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what regulators want

WHAT REGULATORS WANT

November 13, 2007

disclaimer
Disclaimer

The opinions expressed in this presentation are the opinions of the presenters and should not be construed to represent all situations or options and required actions may vary substantially depending on the domicile. Contact your regulator for additional information.

panel of regulators
Panel of Regulators

Craig Watanabe, Hawaii

Shanna Lespere, Bermuda

Dean Wickens, Cayman Islands

Jeff Kehler, South Carolina

before you come to the regulator presented by craig watanabe
Before You Come To The Regulator

Presented by

Craig Watanabe

slide5
Identify objective of meeting with the regulator

(1) Cordial “Meet & Greet”

(2) General inquiry and consultation

(3) Obtain consensus from Regulator to proceed with formal application process

slide6
b. Do your homework

(1) Be prepared to talk about the organizers. Proficient understanding and knowledge of parent company / organizers.

(a) Nature and scope of operations, financial position, ownership structure & corporate philosophy

slide7
(2) Be prepared to talk about proposed captive. Proficient understanding of proposed captive program

(a) Objectives of captive program (short and long term)

(b) Organizational structure

(c) Operational requirements (including major service providers)

(d) Funding approach

(e) Insurance/reinsurance program design/structure

(f) Timing requirements for implementation

slide8
c. Retain appropriate professional to coordinate & attend meeting (recommended)

d. Prepare any relevant questions for the regulator

presented by shanna lespere

Getting Your Captive Approved

Presented by

Shanna Lespere

getting your captive approved
Getting your Captive Approved
  • Regulating bodies recognize the importance in ensuring the efficiency and stability in the insurance market -strict conditions governing the formal approval of insurance companies are necessary to protect policy holders
  • Review of the insurance application, acceptability of proposed business and ongoing operations are considered
reviewing process
Reviewing Process
  • Bermuda's Assessment and Licensing Committee -Recommends to SOI eligibility to register
  • Determines conditions of Registration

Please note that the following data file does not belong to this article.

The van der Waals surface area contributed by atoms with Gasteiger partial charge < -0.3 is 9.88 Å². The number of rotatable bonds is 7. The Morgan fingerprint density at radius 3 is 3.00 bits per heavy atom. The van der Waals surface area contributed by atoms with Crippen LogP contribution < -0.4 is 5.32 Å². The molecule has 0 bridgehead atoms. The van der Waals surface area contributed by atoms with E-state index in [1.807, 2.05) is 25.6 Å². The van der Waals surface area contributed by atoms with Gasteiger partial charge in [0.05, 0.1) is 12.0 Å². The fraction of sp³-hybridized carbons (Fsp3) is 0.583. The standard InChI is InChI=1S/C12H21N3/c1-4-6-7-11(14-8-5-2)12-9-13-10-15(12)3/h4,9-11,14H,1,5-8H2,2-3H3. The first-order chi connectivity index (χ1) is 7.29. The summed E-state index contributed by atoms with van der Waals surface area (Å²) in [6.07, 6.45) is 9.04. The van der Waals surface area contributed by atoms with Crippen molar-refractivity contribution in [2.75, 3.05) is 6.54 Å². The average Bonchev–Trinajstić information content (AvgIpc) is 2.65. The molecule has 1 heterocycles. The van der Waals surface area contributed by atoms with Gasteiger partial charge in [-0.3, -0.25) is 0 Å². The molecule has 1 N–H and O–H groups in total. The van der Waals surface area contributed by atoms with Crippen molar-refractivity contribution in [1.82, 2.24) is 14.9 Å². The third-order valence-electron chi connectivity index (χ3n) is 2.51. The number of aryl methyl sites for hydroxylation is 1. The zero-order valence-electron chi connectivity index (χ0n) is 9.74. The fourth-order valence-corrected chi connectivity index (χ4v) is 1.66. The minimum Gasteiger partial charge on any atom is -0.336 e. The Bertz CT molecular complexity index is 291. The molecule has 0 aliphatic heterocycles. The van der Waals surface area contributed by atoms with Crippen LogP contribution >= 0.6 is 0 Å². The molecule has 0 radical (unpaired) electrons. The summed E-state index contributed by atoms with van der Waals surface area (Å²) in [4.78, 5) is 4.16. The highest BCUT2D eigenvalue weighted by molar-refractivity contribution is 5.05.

minimum application requirements
Minimum Application Requirements
  • business plan
  • proforma income statements
  • actuarial support
  • letters of intent (business relationships)
  • regulatory letters
  • certificate of good standing
  • information on principals (co or individuals)
  • audited financial statements of parent
  • acceptance letters of service providers
scope of license
Scope of License
  • Class structure
  • General lines/long term
  • Intermediary
minimum capital
Minimum Capital
  • Capital requirements (quality)
  • Limits and risk coverage
  • Future development
business plan
Business Plan
  • Description of proposed business
  • Sound financial situation
  • Types of obligation
  • Reinsurance/ Rating
  • Agents/Brokers
  • Fronted
  • Solvency/Liquidity
  • Business volume and structure, premiums, commissions, admin/claims expenses, Investment income and tax
suitability of key personnel
Suitability of Key Personnel
  • Directors/ Senior Directors Qualifications
    • Prudent Conduct of Business
suitability of owners
Suitability of Owners
  • Ability for Sound and Prudent Management
  • Professionally Qualified
  • Reliable/ Good Repute
  • Transparent Structure
other considerations
Other Considerations
  • Affiliation contracts and outsourcing
  • Product control and General Policy Conditions
  • Actuaries, Auditors, Loss Reserve Specialists, Principal Representative
the ongoing relationship the seven habits of highly effective people captives

The Ongoing RelationshipThe Seven Habits of Highly Effective People Captives

Presented by

Dean Wickens

slide20
Insurance licence confers responsibilities.

Captive's relationship with its regulator is different...

A good on-going relationship with your regulator is essential / fundamental / integral (delete as applicable).